Thursday, March 8, 2012

Mayor and County Board Member

The below story is wrong with our government.  I will be writing more about this at a later date.

Legislation Would Ensure DiCianni Can Serve as Mayor and County Board Member

Democratic Sen. Don Harmon of Oak Park filed the amendment in response to State's Attorney Robert Berlin's opinion that the two positions are incompatible.
Illinois Sen. Don Harmon (D-39th, Oak Park) has introduced legislation that spells out in no uncertain terms that an official may simultaneously hold the offices of mayor and county board member.

The Illinois Channel, which provides unedited coverage of state government proceedings, announced via Twitter Wednesday afternoon that the measure was working its way through a Senate committee.

DuPage County State's Attorney Robert Berlin had previously issued an opinion that the two positions are incompatible. Berlin issued that opinion in response to Elmhurst Mayor Pete DiCianni's desire to simultaneously serve on both DuPage County Board District 2 (if elected) and as mayor of Elmhurst. Burr Ridge Mayor Gary Grasso, who is running for a seat in DuPage District 3, also has expressed a desire to retain his mayoral position if elected to the County Board.

If the proposal is approved by the full Senate, Berlin's opinion would be moot.

Harmon's measure is an amendment to Senate Bill 3332, the Public Building Commission Act.

The amendment (attached to this article) states: "The General Assembly finds and declares that questions raised regarding the legality of simultaneously holding the office of county board member and elected office of another unit of local government are unwarranted; that the General Assembly viewed the elected office of another unit of local government and the office of county board member as compatible; and that to settle the question of legality and avoid confusion among such counties and other units of local government as may be affected by such questions, it is lawful to hold the office of county board member simultaneously with an elected office of another unit of local government."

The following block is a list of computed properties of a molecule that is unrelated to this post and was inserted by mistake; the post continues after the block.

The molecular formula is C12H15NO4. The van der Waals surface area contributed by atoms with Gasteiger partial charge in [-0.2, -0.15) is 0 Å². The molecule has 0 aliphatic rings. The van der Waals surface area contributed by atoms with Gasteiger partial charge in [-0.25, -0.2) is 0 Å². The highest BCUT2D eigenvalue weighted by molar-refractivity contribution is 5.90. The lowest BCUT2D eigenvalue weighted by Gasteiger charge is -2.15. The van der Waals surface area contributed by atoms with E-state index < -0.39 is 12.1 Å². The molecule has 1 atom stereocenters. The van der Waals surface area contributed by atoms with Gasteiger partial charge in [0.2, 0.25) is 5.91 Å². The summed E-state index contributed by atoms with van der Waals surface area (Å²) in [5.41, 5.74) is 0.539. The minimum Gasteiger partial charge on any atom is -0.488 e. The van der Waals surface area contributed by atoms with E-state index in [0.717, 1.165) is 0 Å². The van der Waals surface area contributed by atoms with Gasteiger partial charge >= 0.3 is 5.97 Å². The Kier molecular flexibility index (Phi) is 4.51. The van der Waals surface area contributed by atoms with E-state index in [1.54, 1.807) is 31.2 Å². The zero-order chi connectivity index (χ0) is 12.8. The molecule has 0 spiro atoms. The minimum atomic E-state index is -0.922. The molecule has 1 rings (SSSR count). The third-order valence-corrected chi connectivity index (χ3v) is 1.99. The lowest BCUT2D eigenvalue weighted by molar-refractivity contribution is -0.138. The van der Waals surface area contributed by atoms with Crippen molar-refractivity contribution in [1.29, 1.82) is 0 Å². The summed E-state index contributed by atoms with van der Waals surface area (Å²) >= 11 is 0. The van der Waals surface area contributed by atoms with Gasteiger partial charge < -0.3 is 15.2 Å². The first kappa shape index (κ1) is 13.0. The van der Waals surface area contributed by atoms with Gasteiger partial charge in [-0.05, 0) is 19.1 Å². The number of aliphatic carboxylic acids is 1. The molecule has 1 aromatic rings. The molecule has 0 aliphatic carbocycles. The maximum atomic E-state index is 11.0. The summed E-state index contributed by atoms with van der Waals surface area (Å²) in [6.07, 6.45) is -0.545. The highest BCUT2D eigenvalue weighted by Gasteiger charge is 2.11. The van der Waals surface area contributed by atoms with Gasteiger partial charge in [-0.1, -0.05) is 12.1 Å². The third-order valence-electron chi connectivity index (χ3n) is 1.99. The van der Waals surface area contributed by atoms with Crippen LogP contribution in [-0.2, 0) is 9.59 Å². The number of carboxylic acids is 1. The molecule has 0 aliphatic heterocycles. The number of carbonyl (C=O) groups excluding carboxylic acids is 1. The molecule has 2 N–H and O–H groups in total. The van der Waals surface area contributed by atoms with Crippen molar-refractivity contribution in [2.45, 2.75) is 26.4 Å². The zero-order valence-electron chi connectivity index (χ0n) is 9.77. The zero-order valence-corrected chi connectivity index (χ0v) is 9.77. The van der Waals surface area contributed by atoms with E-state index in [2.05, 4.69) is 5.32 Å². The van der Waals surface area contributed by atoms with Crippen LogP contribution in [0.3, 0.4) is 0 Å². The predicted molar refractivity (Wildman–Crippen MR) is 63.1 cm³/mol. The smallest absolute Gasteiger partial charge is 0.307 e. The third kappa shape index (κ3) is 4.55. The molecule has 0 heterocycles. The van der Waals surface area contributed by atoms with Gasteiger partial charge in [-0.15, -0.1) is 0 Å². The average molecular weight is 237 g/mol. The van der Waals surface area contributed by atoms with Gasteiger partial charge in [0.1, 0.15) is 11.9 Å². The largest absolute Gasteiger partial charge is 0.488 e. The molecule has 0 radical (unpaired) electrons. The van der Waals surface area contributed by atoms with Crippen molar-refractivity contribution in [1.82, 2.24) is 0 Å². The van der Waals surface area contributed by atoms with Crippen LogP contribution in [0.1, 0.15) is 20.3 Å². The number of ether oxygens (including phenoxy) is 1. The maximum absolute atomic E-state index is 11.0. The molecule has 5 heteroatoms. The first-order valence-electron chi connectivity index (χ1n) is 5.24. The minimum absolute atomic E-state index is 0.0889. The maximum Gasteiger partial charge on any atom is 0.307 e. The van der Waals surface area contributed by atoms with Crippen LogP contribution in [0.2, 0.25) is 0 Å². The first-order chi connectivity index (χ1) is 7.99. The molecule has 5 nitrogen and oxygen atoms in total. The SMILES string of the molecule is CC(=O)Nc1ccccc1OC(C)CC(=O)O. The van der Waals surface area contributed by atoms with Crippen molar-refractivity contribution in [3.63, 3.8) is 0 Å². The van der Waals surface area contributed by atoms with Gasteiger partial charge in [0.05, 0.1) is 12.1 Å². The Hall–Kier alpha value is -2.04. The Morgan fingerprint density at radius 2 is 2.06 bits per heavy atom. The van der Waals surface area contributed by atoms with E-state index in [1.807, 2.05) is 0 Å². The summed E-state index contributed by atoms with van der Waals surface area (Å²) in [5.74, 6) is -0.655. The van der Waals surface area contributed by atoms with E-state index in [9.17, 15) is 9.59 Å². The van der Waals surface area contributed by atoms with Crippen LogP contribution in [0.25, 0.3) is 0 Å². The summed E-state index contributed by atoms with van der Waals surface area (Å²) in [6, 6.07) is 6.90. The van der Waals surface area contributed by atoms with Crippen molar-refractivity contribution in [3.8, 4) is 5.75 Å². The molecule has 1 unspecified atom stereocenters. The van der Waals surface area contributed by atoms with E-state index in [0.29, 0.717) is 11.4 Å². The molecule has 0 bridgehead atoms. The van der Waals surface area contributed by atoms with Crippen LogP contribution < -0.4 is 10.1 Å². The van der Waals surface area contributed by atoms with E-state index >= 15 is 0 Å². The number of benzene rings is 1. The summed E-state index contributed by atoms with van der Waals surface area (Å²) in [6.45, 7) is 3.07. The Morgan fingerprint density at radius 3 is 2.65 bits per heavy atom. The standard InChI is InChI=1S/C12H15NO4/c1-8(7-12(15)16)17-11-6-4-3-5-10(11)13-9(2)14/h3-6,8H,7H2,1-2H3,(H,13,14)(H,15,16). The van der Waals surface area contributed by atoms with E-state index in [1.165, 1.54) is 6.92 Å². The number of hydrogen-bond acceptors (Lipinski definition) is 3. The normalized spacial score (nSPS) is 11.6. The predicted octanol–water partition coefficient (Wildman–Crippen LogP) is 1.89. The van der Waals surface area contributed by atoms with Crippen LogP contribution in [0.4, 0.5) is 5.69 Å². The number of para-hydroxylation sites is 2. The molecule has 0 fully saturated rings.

The amendment would allow a mayor to hold elected office on the DuPage County Board as long as there is no "disqualifying contractual relationship" between the county and the other unit of government.

Contractual relationships that are allowed, according to the amendment, include:
  • contracts involving Homeland Security programs
  • emergency management and assistance
  • storm water management and assistance
  • environmental protection or enhancement
  • energy conservation programs
  • mutual aid agreements regarding crime prevention or law enforcement activities
  • grants administered by a county or unit of local government funded by either the federal or state government
Those uses, among others, are "not disqualifying contractual relationships," according to the proposed amendment.

An article in the Daily Herald said the legislation does not address the issue of elected officials' pensions.

"The legislation is silent" on whether elected officials can receive multiple pensions, said Terry Pastika of the Citizens Advocacy Center in Elmhurst.
DiCianni said last month if he is elected to the County Board, he will give up his $6,000 mayoral pay and only collect the $50,000 County Board salary. He also said he will sign up for the county's pension plan.
"I'm willing to give up my mayoral pay, compensation and pension to do this job. I'm willing to do two jobs for the price of one," DiCianni said.
It is not clear whether the mayor is legally able to give up his city pension.

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